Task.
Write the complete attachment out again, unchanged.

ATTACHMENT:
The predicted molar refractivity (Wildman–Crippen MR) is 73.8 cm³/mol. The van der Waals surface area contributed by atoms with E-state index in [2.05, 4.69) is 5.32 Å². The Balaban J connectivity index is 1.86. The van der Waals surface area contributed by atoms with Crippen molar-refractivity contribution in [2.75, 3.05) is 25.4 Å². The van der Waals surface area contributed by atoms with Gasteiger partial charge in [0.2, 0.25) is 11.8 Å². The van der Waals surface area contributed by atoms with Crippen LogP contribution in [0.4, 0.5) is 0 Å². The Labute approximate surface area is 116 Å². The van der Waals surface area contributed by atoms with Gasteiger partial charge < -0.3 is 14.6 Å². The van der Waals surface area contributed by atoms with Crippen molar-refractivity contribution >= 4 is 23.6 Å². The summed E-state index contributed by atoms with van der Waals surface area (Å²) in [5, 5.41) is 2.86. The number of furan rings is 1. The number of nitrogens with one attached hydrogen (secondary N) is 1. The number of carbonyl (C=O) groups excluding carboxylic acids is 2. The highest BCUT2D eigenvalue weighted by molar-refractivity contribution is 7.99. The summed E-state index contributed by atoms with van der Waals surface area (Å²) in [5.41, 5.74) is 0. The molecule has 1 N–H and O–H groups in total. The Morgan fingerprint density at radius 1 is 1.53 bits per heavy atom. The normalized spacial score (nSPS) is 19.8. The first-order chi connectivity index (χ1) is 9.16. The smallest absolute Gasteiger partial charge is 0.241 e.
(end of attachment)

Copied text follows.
The predicted molar refractivity (Wildman–Crippen MR) is 73.8 cm³/mol. The van der Waals surface area contributed by atoms with E-state index in [2.05, 4.69) is 5.32 Å². The Balaban J connectivity index is 1.86. The van der Waals surface area contributed by atoms with Crippen molar-refractivity contribution in [2.75, 3.05) is 25.4 Å². The van der Waals surface area contributed by atoms with Gasteiger partial charge in [0.2, 0.25) is 11.8 Å². The van der Waals surface area contributed by atoms with Crippen LogP contribution in [0.4, 0.5) is 0 Å². The Labute approximate surface area is 116 Å². The van der Waals surface area contributed by atoms with Gasteiger partial charge < -0.3 is 14.6 Å². The van der Waals surface area contributed by atoms with Crippen molar-refractivity contribution >= 4 is 23.6 Å². The summed E-state index contributed by atoms with van der Waals surface area (Å²) in [5, 5.41) is 2.86. The number of furan rings is 1. The number of nitrogens with one attached hydrogen (secondary N) is 1. The number of carbonyl (C=O) groups excluding carboxylic acids is 2. The highest BCUT2D eigenvalue weighted by molar-refractivity contribution is 7.99. The summed E-state index contributed by atoms with van der Waals surface area (Å²) in [5.41, 5.74) is 0. The molecule has 1 N–H and O–H groups in total. The Morgan fingerprint density at radius 1 is 1.53 bits per heavy atom. The normalized spacial score (nSPS) is 19.8. The first-order chi connectivity index (χ1) is 9.16. The smallest absolute Gasteiger partial charge is 0.241 e.